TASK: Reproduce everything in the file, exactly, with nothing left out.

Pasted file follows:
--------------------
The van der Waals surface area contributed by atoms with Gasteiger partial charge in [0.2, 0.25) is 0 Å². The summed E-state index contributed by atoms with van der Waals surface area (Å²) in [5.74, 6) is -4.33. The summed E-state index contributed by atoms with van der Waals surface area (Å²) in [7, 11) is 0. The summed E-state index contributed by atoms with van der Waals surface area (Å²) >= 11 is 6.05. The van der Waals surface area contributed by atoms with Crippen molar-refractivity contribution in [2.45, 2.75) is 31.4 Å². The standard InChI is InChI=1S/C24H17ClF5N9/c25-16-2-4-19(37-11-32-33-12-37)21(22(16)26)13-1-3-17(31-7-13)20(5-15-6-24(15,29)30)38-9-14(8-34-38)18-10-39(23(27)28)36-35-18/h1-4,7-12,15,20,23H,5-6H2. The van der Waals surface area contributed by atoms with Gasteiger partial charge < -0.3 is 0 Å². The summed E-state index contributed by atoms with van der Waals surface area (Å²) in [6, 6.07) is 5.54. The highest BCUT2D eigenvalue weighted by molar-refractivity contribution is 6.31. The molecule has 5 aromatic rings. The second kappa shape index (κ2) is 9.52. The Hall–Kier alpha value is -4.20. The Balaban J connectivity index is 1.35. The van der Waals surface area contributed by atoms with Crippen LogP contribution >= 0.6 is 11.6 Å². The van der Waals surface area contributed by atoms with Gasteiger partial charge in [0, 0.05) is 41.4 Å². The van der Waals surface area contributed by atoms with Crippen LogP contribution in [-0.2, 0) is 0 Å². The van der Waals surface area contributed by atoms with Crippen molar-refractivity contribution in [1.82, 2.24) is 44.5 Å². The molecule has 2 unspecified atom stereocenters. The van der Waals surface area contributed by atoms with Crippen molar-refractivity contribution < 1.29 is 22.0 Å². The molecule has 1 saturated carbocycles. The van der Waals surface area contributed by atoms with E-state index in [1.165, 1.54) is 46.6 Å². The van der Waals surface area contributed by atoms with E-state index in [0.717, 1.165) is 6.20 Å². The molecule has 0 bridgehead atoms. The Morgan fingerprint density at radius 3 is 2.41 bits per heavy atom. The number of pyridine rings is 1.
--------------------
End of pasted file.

The van der Waals surface area contributed by atoms with Gasteiger partial charge in [0.2, 0.25) is 0 Å². The summed E-state index contributed by atoms with van der Waals surface area (Å²) in [5.74, 6) is -4.33. The summed E-state index contributed by atoms with van der Waals surface area (Å²) in [7, 11) is 0. The summed E-state index contributed by atoms with van der Waals surface area (Å²) >= 11 is 6.05. The van der Waals surface area contributed by atoms with Crippen molar-refractivity contribution in [2.45, 2.75) is 31.4 Å². The standard InChI is InChI=1S/C24H17ClF5N9/c25-16-2-4-19(37-11-32-33-12-37)21(22(16)26)13-1-3-17(31-7-13)20(5-15-6-24(15,29)30)38-9-14(8-34-38)18-10-39(23(27)28)36-35-18/h1-4,7-12,15,20,23H,5-6H2. The van der Waals surface area contributed by atoms with Gasteiger partial charge < -0.3 is 0 Å². The summed E-state index contributed by atoms with van der Waals surface area (Å²) in [6, 6.07) is 5.54. The highest BCUT2D eigenvalue weighted by molar-refractivity contribution is 6.31. The molecule has 5 aromatic rings. The second kappa shape index (κ2) is 9.52. The Hall–Kier alpha value is -4.20. The Balaban J connectivity index is 1.35. The van der Waals surface area contributed by atoms with Crippen LogP contribution >= 0.6 is 11.6 Å². The van der Waals surface area contributed by atoms with Gasteiger partial charge in [0, 0.05) is 41.4 Å². The van der Waals surface area contributed by atoms with Crippen LogP contribution in [-0.2, 0) is 0 Å². The van der Waals surface area contributed by atoms with Crippen molar-refractivity contribution in [1.82, 2.24) is 44.5 Å². The molecule has 2 unspecified atom stereocenters. The van der Waals surface area contributed by atoms with Crippen molar-refractivity contribution < 1.29 is 22.0 Å². The molecule has 1 saturated carbocycles. The van der Waals surface area contributed by atoms with E-state index in [1.165, 1.54) is 46.6 Å². The van der Waals surface area contributed by atoms with E-state index in [0.717, 1.165) is 6.20 Å². The molecule has 0 bridgehead atoms. The Morgan fingerprint density at radius 3 is 2.41 bits per heavy atom. The number of pyridine rings is 1.